Mapping Africa’s natural resources
Nearly half the world’s gold and one-third of all minerals are in Africa. Here’s a look at the resources African countries have.
Beneath the surface of Africa lies a wealth of mineral resources of enormous value. In 2019, the continent produced almost 1 billion tonnes of minerals worth $406bn.
According to the United Nations, Africa is home to about 30 percent of the world’s mineral reserves, 12 percent of the world’s oil and 8 percent of the world’s natural gas reserves.
The continent also holds 40 percent of the world’s gold and up to 90 percent of its chromium and platinum – both valuable metals.
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A world of minerals in your mobile phone
Most of the electronics we use today are based on a number of minerals – from aluminium to zinc.
In 2021, some 1.5 billion smartphones were sold around the world – up from 122 million units in 2007. As of 2020, nearly four in five (78 percent) people own a smartphone.
More than half of a mobile phone’s components – including its electronics, display, battery and speakers – are made from mined and semi-processed materials.
Lithium and cobalt are some of the key metals used to produce batteries. In 2019, about 63 percent of the world’s cobalt production came from the Democratic Republic of the Congo.
Tantalum is another metal used in electronic equipment. Tantalum capacitors are found in mobile phones, laptops and in a variety of automotive electronics. The DRC and Rwanda are the world’s largest producers of tantalum. Together they produce half of the world’s tantalum.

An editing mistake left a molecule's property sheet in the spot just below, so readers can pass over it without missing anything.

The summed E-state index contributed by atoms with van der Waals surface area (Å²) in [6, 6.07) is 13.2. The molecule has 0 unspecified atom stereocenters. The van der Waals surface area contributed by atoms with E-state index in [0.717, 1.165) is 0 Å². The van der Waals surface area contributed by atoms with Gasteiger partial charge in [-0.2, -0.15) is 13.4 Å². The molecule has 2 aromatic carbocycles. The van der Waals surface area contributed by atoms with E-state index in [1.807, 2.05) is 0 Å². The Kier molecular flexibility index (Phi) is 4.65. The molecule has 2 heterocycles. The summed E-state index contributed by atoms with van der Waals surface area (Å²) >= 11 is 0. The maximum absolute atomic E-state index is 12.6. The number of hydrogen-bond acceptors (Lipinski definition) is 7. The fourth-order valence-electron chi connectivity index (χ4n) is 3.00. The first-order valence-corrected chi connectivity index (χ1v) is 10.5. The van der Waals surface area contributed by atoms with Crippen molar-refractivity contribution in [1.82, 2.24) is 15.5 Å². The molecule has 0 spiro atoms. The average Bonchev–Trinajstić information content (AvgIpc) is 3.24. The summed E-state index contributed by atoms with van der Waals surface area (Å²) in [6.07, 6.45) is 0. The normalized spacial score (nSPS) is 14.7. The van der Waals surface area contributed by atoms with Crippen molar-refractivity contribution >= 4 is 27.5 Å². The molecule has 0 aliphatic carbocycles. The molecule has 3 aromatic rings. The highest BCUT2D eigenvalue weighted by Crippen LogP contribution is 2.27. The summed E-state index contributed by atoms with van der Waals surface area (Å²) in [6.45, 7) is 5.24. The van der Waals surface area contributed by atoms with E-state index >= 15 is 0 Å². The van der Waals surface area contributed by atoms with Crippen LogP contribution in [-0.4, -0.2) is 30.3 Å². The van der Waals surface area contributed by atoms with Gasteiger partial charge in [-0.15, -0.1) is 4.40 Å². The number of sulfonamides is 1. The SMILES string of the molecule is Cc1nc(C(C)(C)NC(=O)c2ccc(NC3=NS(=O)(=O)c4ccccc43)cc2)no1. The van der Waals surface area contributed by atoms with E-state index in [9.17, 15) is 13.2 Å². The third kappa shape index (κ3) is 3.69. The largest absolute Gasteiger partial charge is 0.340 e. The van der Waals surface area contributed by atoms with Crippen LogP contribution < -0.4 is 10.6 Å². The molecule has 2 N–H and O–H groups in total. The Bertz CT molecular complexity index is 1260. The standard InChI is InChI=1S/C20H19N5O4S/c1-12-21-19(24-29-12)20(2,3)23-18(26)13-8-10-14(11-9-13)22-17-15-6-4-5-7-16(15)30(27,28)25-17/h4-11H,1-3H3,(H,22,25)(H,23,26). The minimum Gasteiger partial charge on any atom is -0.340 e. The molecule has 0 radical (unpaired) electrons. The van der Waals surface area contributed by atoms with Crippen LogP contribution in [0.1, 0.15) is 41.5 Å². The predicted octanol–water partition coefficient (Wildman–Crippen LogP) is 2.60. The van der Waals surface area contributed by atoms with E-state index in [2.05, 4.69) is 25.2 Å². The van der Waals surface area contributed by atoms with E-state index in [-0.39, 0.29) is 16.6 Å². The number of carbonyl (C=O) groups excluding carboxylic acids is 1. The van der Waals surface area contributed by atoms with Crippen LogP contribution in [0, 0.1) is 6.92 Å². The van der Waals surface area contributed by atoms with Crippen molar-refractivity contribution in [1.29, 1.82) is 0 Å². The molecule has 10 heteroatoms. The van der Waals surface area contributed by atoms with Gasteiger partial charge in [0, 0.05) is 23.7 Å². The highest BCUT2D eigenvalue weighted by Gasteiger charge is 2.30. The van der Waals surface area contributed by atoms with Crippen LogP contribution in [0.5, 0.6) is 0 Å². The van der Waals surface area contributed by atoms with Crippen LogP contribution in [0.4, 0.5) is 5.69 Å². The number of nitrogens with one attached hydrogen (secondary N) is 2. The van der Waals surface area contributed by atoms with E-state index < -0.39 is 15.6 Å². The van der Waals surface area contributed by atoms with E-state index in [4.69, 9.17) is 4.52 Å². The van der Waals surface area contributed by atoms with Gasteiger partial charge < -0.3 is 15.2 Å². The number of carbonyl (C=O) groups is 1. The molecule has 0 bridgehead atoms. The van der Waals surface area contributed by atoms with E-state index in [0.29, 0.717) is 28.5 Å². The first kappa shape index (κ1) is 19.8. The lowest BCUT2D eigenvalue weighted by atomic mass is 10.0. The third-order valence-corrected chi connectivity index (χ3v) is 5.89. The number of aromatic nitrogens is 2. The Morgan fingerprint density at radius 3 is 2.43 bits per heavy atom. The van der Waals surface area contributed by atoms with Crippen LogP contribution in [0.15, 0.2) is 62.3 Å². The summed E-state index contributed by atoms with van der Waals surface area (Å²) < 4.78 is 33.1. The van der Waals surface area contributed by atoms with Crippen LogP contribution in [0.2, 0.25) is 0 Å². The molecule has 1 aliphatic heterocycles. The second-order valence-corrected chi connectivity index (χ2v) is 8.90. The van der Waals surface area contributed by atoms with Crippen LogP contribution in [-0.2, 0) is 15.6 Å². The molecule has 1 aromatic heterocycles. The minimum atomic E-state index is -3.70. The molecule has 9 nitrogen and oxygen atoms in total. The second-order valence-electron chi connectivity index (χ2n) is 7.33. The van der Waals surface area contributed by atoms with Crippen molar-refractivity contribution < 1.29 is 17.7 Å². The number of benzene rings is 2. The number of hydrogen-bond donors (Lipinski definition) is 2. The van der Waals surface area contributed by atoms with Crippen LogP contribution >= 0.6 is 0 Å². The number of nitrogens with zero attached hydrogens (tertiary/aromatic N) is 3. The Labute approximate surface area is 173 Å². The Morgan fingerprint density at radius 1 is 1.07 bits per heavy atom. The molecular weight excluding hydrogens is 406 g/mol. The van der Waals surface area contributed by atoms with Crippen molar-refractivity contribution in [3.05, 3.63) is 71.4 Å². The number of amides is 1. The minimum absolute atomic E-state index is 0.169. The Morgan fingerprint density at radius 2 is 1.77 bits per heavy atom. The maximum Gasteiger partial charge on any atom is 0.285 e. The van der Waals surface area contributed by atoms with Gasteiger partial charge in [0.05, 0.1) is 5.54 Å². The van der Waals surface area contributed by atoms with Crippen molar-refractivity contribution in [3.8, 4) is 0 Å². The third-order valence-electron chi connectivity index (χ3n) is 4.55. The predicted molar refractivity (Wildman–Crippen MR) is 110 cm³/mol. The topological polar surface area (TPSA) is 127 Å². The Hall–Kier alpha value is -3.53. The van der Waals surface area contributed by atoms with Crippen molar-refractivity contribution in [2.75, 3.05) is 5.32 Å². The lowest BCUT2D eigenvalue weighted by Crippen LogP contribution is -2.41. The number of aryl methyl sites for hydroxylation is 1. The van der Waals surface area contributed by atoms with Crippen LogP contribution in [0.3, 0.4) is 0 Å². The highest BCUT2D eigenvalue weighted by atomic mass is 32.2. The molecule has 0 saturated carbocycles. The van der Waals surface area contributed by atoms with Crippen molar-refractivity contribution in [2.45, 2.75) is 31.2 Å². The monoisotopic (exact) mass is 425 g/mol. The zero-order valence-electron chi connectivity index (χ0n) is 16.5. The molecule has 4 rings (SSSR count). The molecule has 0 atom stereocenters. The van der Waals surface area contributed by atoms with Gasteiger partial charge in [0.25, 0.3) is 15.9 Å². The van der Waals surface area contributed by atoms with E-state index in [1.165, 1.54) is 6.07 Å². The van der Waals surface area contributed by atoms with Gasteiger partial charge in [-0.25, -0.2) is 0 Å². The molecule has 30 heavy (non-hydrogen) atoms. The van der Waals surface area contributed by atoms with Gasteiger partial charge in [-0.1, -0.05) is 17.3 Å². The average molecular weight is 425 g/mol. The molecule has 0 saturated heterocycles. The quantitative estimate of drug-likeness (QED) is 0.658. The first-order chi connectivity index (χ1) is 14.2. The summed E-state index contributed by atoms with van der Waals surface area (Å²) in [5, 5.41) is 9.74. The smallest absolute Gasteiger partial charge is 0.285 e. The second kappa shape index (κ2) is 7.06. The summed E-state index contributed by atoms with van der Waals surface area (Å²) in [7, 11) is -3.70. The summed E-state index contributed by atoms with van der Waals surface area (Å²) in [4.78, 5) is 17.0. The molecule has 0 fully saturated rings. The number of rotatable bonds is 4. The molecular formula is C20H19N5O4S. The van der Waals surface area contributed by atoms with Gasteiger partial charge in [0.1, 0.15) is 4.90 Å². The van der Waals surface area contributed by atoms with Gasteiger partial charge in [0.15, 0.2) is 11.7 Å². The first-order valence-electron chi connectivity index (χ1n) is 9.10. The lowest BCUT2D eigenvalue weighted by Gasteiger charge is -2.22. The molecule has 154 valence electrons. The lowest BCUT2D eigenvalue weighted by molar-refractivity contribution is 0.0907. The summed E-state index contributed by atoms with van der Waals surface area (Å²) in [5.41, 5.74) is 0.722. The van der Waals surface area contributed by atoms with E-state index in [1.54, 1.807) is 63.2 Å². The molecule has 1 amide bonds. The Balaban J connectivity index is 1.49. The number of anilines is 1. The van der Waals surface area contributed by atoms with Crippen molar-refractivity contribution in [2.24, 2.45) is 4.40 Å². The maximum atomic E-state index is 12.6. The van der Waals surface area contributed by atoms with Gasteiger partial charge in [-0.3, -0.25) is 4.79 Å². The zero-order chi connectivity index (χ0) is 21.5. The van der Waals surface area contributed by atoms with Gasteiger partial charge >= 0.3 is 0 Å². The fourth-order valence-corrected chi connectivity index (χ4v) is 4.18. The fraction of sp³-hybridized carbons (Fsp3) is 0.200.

Top minerals per country
Petroleum and coal are among the most abundant minerals for 22 out of Africa’s 54 countries. As of 2019, Nigeria produced most of the continent’s petroleum (25 percent), followed by Angola (17 percent), and Algeria (16 percent).
Metals including gold, iron, titanium, zinc and copper are the top produced minerals for 11 countries. Ghana is the continent’s largest producer of gold, followed by South Africa and Mali.
Industrial minerals such as diamonds, gypsum, salt, sulphur and phosphates were the main commodity for 13 African countries. The DRC is Africa’s largest industrial diamond producer, followed by Botswana and South Africa. Botswana ranks number one in Africa for the production of gem-quality diamonds – used for jewellery.
At $125bn per year, South Africa generates the most money from its mineral resources. Nigeria comes in second with $53bn per year, followed by Algeria ($39bn) Angola ($32bn) and Libya ($27bn).
These five countries produced more than two-thirds of the continent’s mineral wealth.
The world’s minerals
According to The World Mining Congress (pdf), the world extracted some 17.9 billion tonnes of minerals in 2019.
Asia was the largest producer, accounting for 59 percent of the world’s total production valued at $1.8 trillion. North America was second with 16 percent, followed by Europe at 7 percent.
Africa produced about 5.5 percent of the world’s minerals worth some $406bn.